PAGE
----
South Africa and its wine
There is so much to know about South Africa, or the Republic of South Africa, that it is difficult to know where to start. The country has a long history, going back into the prehistoric, and farmers regularly discover axe heads and other tools when they are ploughing fields. South Africa is home to some of the oldest human fossil remains, and the area has been settled since the beginning of human time. Written history begins in 1487, when Bartolomeu Dias landed in South Africa. The Portuguese King, John II, called the area the Cape of Good Hope.
Within 150 years of European discovery, the Cape was already heavily settled by the Dutch, who founded wine estates and used slaves from India, Madagascar and Indonesia as their labour force. The discovery of diamonds, and the strategic position of the Cape, lead to British invasion and the Anglo-Boer war. Cape Town was ruled by Britain from 1806, and they regularly sent Cape wines back to England, where it was drunk by everyone. They also fought with the Zulu peoples, and fought the settlers of South Africa, the Boers, again between 1899 and 1902.
The white South African settlers were offended by their oppression at the hands of the British, and eventually won freedom in 1909, with the South Africa Act. Within 5 years, Apartheid was being brought into legislation, restricting the movement of black people, and those considered to be of mixed ancestry. Apartheid caused increasing isolation for South Africa, and sanctions on everything, including wine, was the norm until 1993.
South Africa has a mostly warm climate, with the coastal regions being somewhat cooler than the interior, which is generally considered to be scrubland until it meets the Namib desert. The West and South Coast regions have a large number of mountains, cliffs and hills, all of which affect wine production in the area. South Africa is also ranked number 6 in the list of megadiverse countries, and has about 10 percent of all known plant species on earth. Due to the importance of its natural flora and fauna, South Africa has a biodiversity and ecological policy, particularly designed to protect the Fynbos plant, and known as the Cape Floral Kingdom.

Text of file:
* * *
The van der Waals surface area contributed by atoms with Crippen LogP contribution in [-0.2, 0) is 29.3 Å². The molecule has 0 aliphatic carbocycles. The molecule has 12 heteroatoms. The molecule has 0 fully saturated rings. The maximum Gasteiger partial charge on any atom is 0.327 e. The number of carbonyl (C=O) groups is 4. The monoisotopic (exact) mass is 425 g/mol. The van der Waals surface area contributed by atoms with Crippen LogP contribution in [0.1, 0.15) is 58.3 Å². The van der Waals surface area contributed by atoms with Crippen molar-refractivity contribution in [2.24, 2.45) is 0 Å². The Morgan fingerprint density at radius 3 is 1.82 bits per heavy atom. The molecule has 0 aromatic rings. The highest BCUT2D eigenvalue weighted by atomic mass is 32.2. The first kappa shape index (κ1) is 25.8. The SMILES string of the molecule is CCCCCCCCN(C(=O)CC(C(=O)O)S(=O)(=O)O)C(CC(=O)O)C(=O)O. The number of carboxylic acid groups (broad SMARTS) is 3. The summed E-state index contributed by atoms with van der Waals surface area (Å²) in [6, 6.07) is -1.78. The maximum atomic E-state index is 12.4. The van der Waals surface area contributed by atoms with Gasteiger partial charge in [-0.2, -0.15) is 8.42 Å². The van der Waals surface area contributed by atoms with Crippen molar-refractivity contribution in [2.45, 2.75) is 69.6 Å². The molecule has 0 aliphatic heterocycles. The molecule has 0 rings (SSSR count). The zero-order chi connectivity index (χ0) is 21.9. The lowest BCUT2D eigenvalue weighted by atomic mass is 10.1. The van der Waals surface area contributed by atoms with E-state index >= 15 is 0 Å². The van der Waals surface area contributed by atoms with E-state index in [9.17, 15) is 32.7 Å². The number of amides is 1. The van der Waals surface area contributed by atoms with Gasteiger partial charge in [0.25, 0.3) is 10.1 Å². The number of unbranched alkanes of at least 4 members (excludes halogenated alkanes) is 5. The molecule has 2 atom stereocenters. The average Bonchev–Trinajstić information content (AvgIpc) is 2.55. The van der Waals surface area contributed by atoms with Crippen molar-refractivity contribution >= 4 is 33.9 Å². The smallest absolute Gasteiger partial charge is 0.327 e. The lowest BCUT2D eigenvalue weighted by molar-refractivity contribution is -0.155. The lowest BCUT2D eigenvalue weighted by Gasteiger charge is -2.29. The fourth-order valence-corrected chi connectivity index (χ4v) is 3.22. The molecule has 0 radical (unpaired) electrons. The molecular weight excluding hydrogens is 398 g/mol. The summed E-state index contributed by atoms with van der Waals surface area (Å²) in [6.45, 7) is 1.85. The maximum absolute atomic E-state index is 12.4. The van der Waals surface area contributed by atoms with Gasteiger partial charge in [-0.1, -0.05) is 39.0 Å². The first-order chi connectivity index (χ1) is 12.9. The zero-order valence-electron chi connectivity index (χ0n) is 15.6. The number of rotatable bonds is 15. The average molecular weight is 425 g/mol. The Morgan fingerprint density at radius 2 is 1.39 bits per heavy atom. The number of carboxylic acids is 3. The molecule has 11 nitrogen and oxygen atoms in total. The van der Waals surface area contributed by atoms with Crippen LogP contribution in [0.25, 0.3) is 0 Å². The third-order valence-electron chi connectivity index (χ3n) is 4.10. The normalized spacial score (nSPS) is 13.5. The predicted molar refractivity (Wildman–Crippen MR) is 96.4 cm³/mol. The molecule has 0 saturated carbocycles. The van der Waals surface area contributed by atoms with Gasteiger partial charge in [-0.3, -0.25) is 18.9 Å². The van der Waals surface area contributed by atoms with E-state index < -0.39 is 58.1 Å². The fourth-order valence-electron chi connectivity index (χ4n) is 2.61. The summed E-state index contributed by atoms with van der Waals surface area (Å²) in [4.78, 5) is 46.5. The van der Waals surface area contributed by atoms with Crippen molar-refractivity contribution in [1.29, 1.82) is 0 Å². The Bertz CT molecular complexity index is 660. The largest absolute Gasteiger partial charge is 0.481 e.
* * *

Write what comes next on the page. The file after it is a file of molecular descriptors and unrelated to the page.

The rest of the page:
South Africa is regularly depicted as a developing country, with some gaps between the very rich and the very poor, but it has started to become a tourist attraction, bringing in wine fans for its famous Wine Routes, and also being able to attract visitors to its amazing views and wildlife. It has also been suggested that South Africa make some economic changes, including allowing easy access to credit for start-up businesses, and a minimum wage.
South Africa is a big sporting nation, and is well known for its Rugby team, one of the strongest in the world. It has won the Rugby World Cup twice since returning to international sports in 1993, and it is also part of the former Tri-nations Southern Hemisphere competition. South Africa has been a host to many sporting events, including the 2010 FIFA World Cup.